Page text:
Written by 8:15 pm Costa Mesa, Review, Theater, Uncategorized

Fences @ Costa Mesa Playhouse – Review

photo credit: Michael Serna

Written by Patrick Chavis

August Wilson, one of the most prolific American playwrights of the 20th century, premiered Fences in 1985, winning a Pulitzer Prize and a Tony Award in 1987. Even after Wilson’s passing, Fences remains one of Wilson’s most celebrated works. While this production of Fences does suffer from some uneven performances, its peaks way overshadow its valleys in this simple but quality rendition of Fences. 

Story:

The play Fences chronicles an aging former Negro Leagues player Troy Maxson (Damon Rutledge), now a Garbageman, and his family as he struggles to take care of them and himself set in 1957 and 1965 in the city of Pittsburgh.

Fences has such beautiful language and so many heart-pounding scenes. It’s hard not to come away from this play without learning or experiencing something about the human condition. More specifically, the African American experience at that time. The play shows us what happens when those invisible metaphorical fences, a barrier used to protect us from harm and trauma, can become detrimental to the characters that put up those walls; not only is it understandable that they do so, but it’s tragic as it damages the bonds of the family and everyone in its path. It’s a tragic story that cuts to the heart. Whether you are African American or not, this play is chock-full of the complex realities of life.  

Direction:

Director Rovin Jay’s vision comes through with a well-presented portrayal of how culturally people would talk back then in the African American American community. Honestly, some older cats still speak like this to this day when you are just chilling and hanging out. This aspect of the culture was captured quite well in this production. However, Wilson has these long poetic moments, especially with characters like Troy Maxson. He has some of the most quotable lines in this show, and these performances vary not to a large degree, but they do.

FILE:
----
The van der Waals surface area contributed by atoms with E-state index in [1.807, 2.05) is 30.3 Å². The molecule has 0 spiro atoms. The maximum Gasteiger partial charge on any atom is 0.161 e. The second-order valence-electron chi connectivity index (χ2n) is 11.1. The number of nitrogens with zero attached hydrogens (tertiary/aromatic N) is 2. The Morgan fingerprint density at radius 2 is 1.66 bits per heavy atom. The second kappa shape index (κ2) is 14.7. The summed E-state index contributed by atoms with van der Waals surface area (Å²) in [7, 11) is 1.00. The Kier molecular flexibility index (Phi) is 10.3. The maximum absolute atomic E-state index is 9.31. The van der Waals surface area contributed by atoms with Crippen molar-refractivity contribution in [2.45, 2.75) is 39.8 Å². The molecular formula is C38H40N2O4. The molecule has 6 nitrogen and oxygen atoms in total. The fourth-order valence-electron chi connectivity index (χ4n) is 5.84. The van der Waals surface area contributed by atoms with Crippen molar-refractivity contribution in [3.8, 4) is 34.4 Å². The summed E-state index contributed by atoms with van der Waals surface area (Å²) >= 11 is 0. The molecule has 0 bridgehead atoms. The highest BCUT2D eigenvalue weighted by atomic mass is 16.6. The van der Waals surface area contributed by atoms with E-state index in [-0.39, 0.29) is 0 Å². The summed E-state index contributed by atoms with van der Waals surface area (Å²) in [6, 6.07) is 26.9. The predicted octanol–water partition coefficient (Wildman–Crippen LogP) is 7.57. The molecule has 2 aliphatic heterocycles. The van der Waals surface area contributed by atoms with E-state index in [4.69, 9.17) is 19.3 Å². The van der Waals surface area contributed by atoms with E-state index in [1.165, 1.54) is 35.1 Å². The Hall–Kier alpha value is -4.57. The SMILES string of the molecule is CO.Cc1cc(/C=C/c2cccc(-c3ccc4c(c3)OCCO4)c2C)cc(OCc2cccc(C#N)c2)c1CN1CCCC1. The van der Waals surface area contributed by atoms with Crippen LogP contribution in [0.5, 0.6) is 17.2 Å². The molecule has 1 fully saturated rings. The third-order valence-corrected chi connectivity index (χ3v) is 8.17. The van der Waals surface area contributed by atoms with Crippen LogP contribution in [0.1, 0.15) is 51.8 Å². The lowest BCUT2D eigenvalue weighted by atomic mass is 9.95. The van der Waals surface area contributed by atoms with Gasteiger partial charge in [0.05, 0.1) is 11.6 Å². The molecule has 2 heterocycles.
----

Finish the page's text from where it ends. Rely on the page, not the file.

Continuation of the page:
Set Design:

David Scaglione’s set design featured a weathered-looking old shack in the background of an open dirt yard. I thought the construction from Mike Brown, Steve Endicott, Peter Kreder, Kathy Paladino, Michael Serna, and David Scaglione – let me catch my breath- was quality. The small details, like a window showing part of the inside of the house, are utilized in the scene. The patio and the lighting from Donny D. Jackson are used throughout, but especially at the end; it is a treat. 

Acting: 

Philip Bushell delivers an impressive performance as Gabriel Maxson, Troy’s mentally disabled brother, a disability he received fighting in WW2. Bushell imbodied the character of Gabriel Maxson. Gabriel’s trumpet is broken, but not Bushnell’s thorough grasp of the character. I loved Van Hudson Jr.’s relaxed but funny performance as Jim Bono, Troy’s best friend and supporter. I’m not writing a Fences review without a baseball reference. He knocked it out of the park. Taj Young is definitely an actress to look out for, and this performance as Rose Maxson more than solidifies this fact. 

For fans of the material and dramatic, serious acting, Costa Mesa production has your ticket with Fences.

Review
8.1 Overall
0 Users (0 votes)
Story8.3
Acting7.7
Set & Design8.4
Costumes8.3
Entertainment8
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Good Show! OCR Recommended! May 18 – June 9, 2024.

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